Generators are a necessity, especially during power interruptions and outages. But, what if your dependable machine stopped working? What common problems can you think of that may cause the engine to shut off?
Today, we will talk about the possible reasons why your generator is acting up. This way, you’d have a better chance of finding a solution.
Common Causes of Generator Failure
Even the most dependable power generator will start to malfunction at some point. This is especially true if you don’t know how to use it properly or you’re unable to maintain and care for it correctly. Here are possible reasons your machine is not working:
Clogged Air Filter
The engine will most likely shut down if it’s not getting enough air. A dirty and clogged air filter prevents the air from passing and going to the engine. Regular filter cleaning will prevent air blockage. Sometimes, complete air filter replacement is necessary.
Battery malfunction can happen due to dirty or loose connections that affect its performance. These connections require regular cleaning and fastening. You can also check for lead sulfate buildup to prevent battery failure and allow it to provide enough electrical current.
A choke restricts the amount of air that passes through the carburetor while increasing the fuel flow simultaneously. The choke position is vital when starting a generator because the fuel level in the carburetor is lower.
Put the choke in full position when starting the engine. After several minutes, adjust it to half choke and then to its run setting. Failure to adjust the choke position creates an imbalance between fuel and air, resulting in engine shutdown.
Check the fuel level of your generator. It will not work if there is no fuel to make it function. If you have not used your generator for some time, the remaining fuel will go stale, causing the engine to malfunction. Remember to drain the old fuel from the carburetor float bowl and the tank before refilling it with a new batch.
Fuel Shut-off Valve
This valve lets you control the amount of fuel that will flow to the engine. Sometimes, users forget to open the valve before starting the generator after being in storage. The machine will run for a few minutes before turning off automatically if the fuel valve is closed.
When there is a problem with the pump system, fuel leaks will happen. Regular system inspection by a professional ensures its excellent performance. You should also check flexible fuel lines for cracks or wear and tear signs.
The block heater has hoses prone to coolant leaks due to their exposure to extreme temperatures. Only use silicone hoses specific for block heaters to prevent them from cracking. Frequent cooling system maintenance also helps prevent leaks. Additionally, these hoses need replacement every few years to lower the risk of leakage and failure.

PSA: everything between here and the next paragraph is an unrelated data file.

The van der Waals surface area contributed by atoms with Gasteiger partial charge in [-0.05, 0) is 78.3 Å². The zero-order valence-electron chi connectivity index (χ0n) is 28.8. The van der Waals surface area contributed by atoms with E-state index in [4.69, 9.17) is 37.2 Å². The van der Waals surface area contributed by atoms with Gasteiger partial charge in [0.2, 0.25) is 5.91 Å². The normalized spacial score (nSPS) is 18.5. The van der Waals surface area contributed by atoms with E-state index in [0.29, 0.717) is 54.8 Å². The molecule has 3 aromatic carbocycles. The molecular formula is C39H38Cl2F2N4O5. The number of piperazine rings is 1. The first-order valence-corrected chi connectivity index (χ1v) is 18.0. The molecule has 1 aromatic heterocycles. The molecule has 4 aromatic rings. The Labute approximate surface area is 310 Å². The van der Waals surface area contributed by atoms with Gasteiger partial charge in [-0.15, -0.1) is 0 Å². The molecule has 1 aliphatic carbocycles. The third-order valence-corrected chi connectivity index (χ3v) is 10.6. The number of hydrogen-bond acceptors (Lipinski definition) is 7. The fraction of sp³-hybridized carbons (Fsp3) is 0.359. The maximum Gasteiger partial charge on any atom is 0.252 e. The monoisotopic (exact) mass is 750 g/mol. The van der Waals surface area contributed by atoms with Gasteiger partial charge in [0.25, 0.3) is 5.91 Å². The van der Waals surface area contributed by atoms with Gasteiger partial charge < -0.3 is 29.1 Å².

The coolant will start to deteriorate over time. Thus, flushing of the cooling system and replacement is necessary. You may notice some oil leaks, called “wet stacking,” which are the accumulated acids, carbon particles, lube oils, and unburned fuel.
Wet stacking happens when the generator runs below its output level. When you overlook wet stacking, the engine’s internal parts will be damaged severely. You can resolve this by allowing the generator to run for a few hours at its proper range, burning off the excess fuel in the process.
Coolant prevents the engine from overheating. Thus, frequent coolant level checks are necessary to keep the engine from breaking down.
There is a possible system leak if you notice unusual usage of the coolant or if there are visible puddles upon inspection. In these cases, it is best to contact a qualified technician to check the unit so that he can rule out other suspected issues with the generator.
Most users think that the generator will not work if the oil level is too low. Technically, it will start but may lead to permanent damage to the machine. New generator models come with an auto shut-off sensor when the oil level is low, protecting the engine in the process.
Most generators have an auto-shutdown safety feature when they become overloaded to protect the machine and prolong their lives. Try reducing the load of your generator before restarting. Knowing the overall capacity of your machine helps prevent overloading from happening again.
Spark plugs are essential to your generator’s startup function. If it’s faulty, the engine will only make a crackling sound before shutting down. Thankfully, cleaning out the debris for some spark plugs allows it to function again. However, there are instances where replacement is necessary.
Regular Maintenance Is the Key
To maximize the lifespan of your generator, you need to do regular maintenance every three months. Every maintenance check must include checking of connections, engine run test, filter cleaning or replacement, fuel refill, and oil change.